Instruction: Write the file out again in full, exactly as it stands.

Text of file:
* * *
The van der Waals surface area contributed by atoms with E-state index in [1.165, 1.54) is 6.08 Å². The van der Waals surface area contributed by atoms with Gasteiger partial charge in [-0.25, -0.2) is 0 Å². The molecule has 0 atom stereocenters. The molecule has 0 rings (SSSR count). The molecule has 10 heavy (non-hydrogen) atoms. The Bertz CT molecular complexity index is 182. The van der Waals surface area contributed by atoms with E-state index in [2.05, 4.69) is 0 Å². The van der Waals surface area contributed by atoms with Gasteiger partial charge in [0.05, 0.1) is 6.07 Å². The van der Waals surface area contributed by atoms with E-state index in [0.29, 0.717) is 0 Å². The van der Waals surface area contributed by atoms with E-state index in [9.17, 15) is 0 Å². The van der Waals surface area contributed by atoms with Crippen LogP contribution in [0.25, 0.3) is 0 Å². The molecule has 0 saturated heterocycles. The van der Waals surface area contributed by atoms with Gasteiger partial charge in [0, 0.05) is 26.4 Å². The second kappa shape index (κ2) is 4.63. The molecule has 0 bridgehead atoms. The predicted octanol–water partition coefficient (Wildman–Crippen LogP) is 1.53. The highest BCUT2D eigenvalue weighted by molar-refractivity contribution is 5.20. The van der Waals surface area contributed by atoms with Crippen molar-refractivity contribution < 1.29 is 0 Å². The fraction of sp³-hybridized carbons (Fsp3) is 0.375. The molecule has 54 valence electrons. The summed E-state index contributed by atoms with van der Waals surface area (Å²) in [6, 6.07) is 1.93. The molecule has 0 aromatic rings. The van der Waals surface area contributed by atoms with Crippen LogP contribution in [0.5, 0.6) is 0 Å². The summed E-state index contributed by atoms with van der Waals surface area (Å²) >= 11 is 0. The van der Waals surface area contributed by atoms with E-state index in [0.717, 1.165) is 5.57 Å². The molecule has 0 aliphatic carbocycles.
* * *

The van der Waals surface area contributed by atoms with E-state index in [1.165, 1.54) is 6.08 Å². The van der Waals surface area contributed by atoms with Gasteiger partial charge in [-0.25, -0.2) is 0 Å². The molecule has 0 atom stereocenters. The molecule has 0 rings (SSSR count). The molecule has 10 heavy (non-hydrogen) atoms. The Bertz CT molecular complexity index is 182. The van der Waals surface area contributed by atoms with E-state index in [2.05, 4.69) is 0 Å². The van der Waals surface area contributed by atoms with Gasteiger partial charge in [0.05, 0.1) is 6.07 Å². The van der Waals surface area contributed by atoms with E-state index in [0.29, 0.717) is 0 Å². The van der Waals surface area contributed by atoms with E-state index in [9.17, 15) is 0 Å². The van der Waals surface area contributed by atoms with Crippen LogP contribution in [0.25, 0.3) is 0 Å². The molecule has 0 saturated heterocycles. The van der Waals surface area contributed by atoms with Gasteiger partial charge in [0, 0.05) is 26.4 Å². The second kappa shape index (κ2) is 4.63. The molecule has 0 bridgehead atoms. The predicted octanol–water partition coefficient (Wildman–Crippen LogP) is 1.53. The highest BCUT2D eigenvalue weighted by molar-refractivity contribution is 5.20. The van der Waals surface area contributed by atoms with Crippen molar-refractivity contribution < 1.29 is 0 Å². The fraction of sp³-hybridized carbons (Fsp3) is 0.375. The molecule has 54 valence electrons. The summed E-state index contributed by atoms with van der Waals surface area (Å²) in [6, 6.07) is 1.93. The molecule has 0 aromatic rings. The van der Waals surface area contributed by atoms with Crippen LogP contribution in [0.5, 0.6) is 0 Å². The summed E-state index contributed by atoms with van der Waals surface area (Å²) >= 11 is 0. The van der Waals surface area contributed by atoms with E-state index in [0.717, 1.165) is 5.57 Å². The molecule has 0 aliphatic carbocycles.